A few weeks back, we wrote a piece noting that in the 2012 campaign there are no molehills, only mountains. What we meant is that in the world of Twitter, 24-hour cable news and content aggregators galore, virtually every misstatement, slip up or generic gaffe is treated as though it will be a major pivot point in the campaign.
While we do believe that small things often can turn into big things — John Kerry’s love of windsurfing and his order of Swiss cheese on his cheesesteak created an image of him as an out-of-touch elitist, for example — there are some developments in the campaign that are not really worth the amount of attention they draw.
Below is our look at ten of the top mini-scandals of the campaign to date. They are ranked in terms of their importance — and lasting impact — on the campaign. (Worth noting: None of these “scandals” are likely to have any major impact on the election.)
Whenever you do something like this, you inevitably leave off someone’s favorite mini-scandal. So, which one(s) did we miss?
To the Line!
10. Ann Romney’s $990 shirt: The Romneys are rich — shocker! — and sometimes they use that money to buy expensive clothing. Plenty of other public figures — including First Lady Michelle Obama — do the same. Yet because this particular clothing item was so distinctive, some people seized on it as another example of the Romney’s out-of-touchness.
9. Romney’s car elevator: The candidate’s remodeled San Diego mansion will have elevators for his cars, a fantastical detail seized on by Democrats as — you guessed it! — a sign that Romney’s wealth makes him out of touch with the average voter.
8. Seamus/Dog meat: Obama’s supporters have repeatedly sought to bring Romney’s alleged mistreatment of his dog Seamus — strapped to a car roof 25 years ago — into the public conversation. Republicans found a way to (mostly) silence that critique: a previously-unnoticed line in his memoir “Dreams of My Father” in which Obama admits to eating dog meat in Indonesia. Is this the end of the dog wars? Obama joked about both stories at the White House Correspondents’ Dinner:
7. Caterpillars: As Republicans pushed back on Democratic claims of a the GOP’s “war on women,” Republican National Committee Chairman Reince Priebus argued that the media was helping the Democrats: “If the Democrats said we had a war on caterpillars, and mainstream media outlet talked about the fact that Republicans have a war on caterpillars, then we have problems with caterpillars.” Of course, Democrats then accused Priebus of comparing women to insects.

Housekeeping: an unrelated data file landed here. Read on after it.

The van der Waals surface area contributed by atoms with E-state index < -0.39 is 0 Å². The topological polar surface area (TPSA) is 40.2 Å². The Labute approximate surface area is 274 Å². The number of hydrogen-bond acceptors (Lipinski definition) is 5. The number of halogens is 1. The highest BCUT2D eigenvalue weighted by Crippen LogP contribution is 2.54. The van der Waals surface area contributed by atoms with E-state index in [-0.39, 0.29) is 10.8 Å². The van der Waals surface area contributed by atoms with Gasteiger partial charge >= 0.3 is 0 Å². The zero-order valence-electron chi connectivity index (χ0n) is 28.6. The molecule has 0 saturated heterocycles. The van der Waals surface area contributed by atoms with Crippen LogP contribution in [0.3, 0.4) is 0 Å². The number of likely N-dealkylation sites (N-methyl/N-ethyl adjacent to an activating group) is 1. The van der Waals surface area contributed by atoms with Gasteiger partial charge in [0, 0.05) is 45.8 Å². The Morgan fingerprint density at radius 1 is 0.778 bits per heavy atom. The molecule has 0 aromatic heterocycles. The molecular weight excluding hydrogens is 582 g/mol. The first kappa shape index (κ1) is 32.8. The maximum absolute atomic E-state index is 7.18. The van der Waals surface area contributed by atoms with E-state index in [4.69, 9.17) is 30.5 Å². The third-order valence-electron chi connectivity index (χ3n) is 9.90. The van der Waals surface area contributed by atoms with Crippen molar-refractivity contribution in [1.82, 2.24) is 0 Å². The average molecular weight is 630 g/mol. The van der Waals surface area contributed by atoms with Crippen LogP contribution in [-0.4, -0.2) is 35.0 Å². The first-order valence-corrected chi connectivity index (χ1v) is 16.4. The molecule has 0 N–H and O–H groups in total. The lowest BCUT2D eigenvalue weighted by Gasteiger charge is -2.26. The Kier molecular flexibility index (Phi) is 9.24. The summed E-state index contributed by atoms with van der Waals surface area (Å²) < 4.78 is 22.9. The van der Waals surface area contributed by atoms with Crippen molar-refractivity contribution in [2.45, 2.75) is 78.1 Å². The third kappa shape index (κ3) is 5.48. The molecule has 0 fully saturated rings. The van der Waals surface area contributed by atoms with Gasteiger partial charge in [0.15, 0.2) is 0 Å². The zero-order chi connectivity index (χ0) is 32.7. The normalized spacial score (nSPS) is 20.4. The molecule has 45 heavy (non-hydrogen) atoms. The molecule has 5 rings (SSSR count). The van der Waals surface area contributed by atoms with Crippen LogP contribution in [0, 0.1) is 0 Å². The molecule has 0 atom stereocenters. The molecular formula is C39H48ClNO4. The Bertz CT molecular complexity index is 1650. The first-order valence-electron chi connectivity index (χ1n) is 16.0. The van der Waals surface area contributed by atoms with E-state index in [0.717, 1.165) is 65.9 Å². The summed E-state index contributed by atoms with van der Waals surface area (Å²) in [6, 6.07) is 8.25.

6. Silver spoon: Obama said recently that he “wasn’t born with a silver spoon in his mouth,” a subtle jab at Romney that became much less subtle when misquoted on Fox News and sparked a class warfare debate:
5. Ted Nugent: The aging rocker declared he would be “dead or in jail” if President Obama won a second term, earning him a visit from the Secret Service. Romney once said it was “fun getting to know” Nugent, and the musician endorsed him, so Democrats were quick to tie the two together.
4. Foster Freiss: Rick Santorum’s biggest financial supporter became a liability when he suggested on MSNBC’s “Andrea Mitchell Reports” that the contraceptive debate was silly because “it’s so inexpensive. Back in my day they used Bayer aspirin for contraceptives. The gals put it between their knees, and it wasn’t that costly.” The off-color joke only made Santorum, who had expressed reservations about birth control, look more retrograde.
3. Richard Grenell: Foreign policy spokesman Grenell has managed to created headaches for Romney without ever actually working a day on the job. The aggressive, Twitter-happy, openly gay flack has suggested he resigned due to criticism from the religious right of his sexuality, leading to scrutiny of Romney’s hiring practices.
2. Hilary Rosen: Rosen, a Democratic strategist, created an opening for Republicans to play offense with women voters, thanks to a few poorly-chosen words. Those words? Ann Romney “has never worked a day in her life.”
1. Etch-a-sketch: Romney adviser Eric Fehrnstrom gave Democrats a handy metaphor for the Republican nominee’s shift to the center when he said the start of the general election is “almost like an Etch-a-sketch — you can kind of shake it up, and we start all over again.” Democrats have promised to make it an issue all the way through November.